The use of biological phosphorus removal (BPR) to remove phosphorus (P) from municipal wastewaters is well-established, and especially in recent years, there has been a significant increase in the number of utilities practicing BPR. The basic BPR mechanism includes two distinct steps: anaerobic P release, and aerobic P uptake. However, BPR design and optimization efforts have typically focused on the anaerobic release step of the process, with a lot of attention being paid to maximizing anaerobic P-release through augmentation with volatile fatty acids (VFAs) and by minimizing interferences from nitrate and dissolved oxygen. In contrast, there is little published work, especially from full-scale wastewater plants, on optimization of the aerobic uptake step of the BPR process. This paper presents new information on the significance of the aerobic uptake step in the BPR process, based on full-scale experimentation conducted at the Durham Advanced Wastewater Treatment Facility (Durham AWTF), run by Clean Water Services. Comprehensive side-by-side sampling and profiling was conducted on four different reactor configurations in 2005 as part of a BPR optimization study. A major outcome of this study was an improved understanding of the significance of aerobic uptake in BPR. Aerobic uptake was found to be the critical step in the process, with the P uptake in the initial aerobic zones having a particularly significant impact on the ability to achieve very low P levels reliably.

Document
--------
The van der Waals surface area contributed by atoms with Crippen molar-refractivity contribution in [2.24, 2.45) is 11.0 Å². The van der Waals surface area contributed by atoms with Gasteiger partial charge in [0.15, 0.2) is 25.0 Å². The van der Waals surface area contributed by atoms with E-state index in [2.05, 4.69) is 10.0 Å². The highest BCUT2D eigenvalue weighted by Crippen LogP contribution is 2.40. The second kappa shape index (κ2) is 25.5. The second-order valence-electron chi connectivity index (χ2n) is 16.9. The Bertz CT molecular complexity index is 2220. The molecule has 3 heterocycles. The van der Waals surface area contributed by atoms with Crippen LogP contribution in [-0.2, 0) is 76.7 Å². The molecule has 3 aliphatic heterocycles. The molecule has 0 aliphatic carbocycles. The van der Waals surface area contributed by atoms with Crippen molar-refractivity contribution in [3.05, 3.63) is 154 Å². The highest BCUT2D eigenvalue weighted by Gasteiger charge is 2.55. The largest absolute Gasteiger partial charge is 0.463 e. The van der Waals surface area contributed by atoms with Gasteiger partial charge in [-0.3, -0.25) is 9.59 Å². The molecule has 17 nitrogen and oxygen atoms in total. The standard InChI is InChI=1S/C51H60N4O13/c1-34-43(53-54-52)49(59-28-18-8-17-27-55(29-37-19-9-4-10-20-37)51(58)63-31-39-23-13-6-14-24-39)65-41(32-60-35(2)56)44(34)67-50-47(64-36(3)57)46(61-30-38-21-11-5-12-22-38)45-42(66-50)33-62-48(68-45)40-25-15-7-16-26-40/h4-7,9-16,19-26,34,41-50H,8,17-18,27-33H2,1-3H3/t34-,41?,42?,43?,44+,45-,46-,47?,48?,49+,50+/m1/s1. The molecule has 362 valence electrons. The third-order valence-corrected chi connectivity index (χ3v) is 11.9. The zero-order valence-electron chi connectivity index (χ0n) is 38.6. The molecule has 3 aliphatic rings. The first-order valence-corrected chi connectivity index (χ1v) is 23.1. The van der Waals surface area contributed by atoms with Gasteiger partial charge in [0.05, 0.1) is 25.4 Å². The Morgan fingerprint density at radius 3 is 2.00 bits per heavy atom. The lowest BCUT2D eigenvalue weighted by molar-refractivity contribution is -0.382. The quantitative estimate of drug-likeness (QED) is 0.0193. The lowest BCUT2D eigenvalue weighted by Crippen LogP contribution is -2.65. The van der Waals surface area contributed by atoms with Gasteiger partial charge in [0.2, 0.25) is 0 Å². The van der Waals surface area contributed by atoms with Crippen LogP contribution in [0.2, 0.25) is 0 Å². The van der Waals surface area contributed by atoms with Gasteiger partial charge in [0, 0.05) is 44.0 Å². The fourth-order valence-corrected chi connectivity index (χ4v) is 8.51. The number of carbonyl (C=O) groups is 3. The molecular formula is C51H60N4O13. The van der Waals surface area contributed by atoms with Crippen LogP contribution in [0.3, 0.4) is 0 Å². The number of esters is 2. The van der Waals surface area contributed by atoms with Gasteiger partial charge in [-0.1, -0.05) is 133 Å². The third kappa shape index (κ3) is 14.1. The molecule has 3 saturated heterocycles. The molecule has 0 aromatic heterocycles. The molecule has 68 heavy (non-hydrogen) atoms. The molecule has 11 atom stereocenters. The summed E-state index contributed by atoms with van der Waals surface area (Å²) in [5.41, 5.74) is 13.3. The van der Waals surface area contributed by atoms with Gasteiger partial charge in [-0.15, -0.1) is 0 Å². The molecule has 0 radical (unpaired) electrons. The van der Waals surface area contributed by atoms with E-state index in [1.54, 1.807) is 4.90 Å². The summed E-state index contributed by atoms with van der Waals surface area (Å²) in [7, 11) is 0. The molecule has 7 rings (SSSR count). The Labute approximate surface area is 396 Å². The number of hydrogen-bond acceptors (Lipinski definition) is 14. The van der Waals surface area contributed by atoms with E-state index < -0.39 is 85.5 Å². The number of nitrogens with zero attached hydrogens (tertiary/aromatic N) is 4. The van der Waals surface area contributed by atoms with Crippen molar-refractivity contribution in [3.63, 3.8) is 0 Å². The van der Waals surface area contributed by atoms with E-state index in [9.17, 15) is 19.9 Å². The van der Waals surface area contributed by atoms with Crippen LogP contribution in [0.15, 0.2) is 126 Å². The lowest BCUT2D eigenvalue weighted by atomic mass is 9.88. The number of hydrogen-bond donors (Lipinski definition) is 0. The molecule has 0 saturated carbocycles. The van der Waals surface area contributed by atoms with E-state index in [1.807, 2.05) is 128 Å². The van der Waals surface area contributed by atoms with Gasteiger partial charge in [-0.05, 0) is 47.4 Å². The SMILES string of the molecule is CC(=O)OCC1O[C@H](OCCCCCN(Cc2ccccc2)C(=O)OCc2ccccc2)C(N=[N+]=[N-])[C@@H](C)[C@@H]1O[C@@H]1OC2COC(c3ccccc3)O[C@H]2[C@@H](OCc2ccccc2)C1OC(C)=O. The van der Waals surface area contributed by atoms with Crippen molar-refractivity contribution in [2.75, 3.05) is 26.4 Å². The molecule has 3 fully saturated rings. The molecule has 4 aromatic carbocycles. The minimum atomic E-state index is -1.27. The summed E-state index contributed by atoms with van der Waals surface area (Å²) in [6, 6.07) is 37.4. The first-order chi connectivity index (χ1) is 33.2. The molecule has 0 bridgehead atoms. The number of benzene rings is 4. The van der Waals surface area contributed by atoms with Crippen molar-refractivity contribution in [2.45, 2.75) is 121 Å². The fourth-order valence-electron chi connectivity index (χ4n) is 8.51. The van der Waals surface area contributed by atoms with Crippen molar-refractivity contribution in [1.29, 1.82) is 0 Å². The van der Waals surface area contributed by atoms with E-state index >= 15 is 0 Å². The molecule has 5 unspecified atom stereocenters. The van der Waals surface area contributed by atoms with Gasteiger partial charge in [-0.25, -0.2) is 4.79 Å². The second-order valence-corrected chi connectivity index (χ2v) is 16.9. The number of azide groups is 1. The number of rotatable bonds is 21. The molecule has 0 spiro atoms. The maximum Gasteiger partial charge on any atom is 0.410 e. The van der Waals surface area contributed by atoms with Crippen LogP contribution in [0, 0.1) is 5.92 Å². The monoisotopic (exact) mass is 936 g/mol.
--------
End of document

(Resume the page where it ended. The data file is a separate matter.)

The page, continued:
The basic BPR process utilizes an alternating anaerobic-aerobic sequence in the bioreactor to promote the growth of phosphorus accumulating organisms (PAOs) that can accumulate P in excess of normal growth requirements. Under anaerobic conditions, the PAOs take up volatile fatty acids (VFAs) into the cell and store them as polyhydroxyalkanoates (PHA). The energy for this transport comes from the hydrolysis of the intracellular polyphosphate to orthophosphate (OP), which is released from the cell into the liquid. The energy required for the conversion of the VFA to PHA is supplied partially by the polyphosphate hydrolysis reaction and partially by the degradation of glycogen, an intracellular storage polymer. The glycogen degradation reaction also supplies the reducing equivalents required for the formation of the PHA. Under aerobic conditions, the cycle is reversed, and the PAOs use the stored PHA to take in P from the liquid, thereby “recharging” their polyphosphate batteries. The PAOs also use the PHA-derived energy for growth and replenishment of their glycogen reserves. This complementary relationship between the anaerobic and aerobic phases - the anaerobically-produced PHA is consumed in the aerobic phase to replenish the polyphosphate and glycogen consumed in the anaerobic phase - is a key characteristic of the BPR process. Overall P removal occurs when the PAOs with high P content are removed from the system in the waste activated sludge (WAS).
Even though phosphorus is effectively removed from the liquid only in the aerobic phase, BPR optimization efforts have typically focused on the anaerobic step. The primary emphasis has usually been on maximizing the anaerobic P release, either by increasing the VFA feed to the anaerobic zones through pre-fermenters, etc., or through reactor configurations designed to minimize interferences from dissolved oxygen (DO) and nitrate (VIP, UCT configurations)). In contrast, the aerobic uptake step has received much less attention, the underlying assumption being that the anaerobic P release is the limiting step in the BPR process. The Durham BPR optimization study has generated some interesting findings that challenge this assumption and suggest that aerobic uptake plays a very significant role in the BPR process.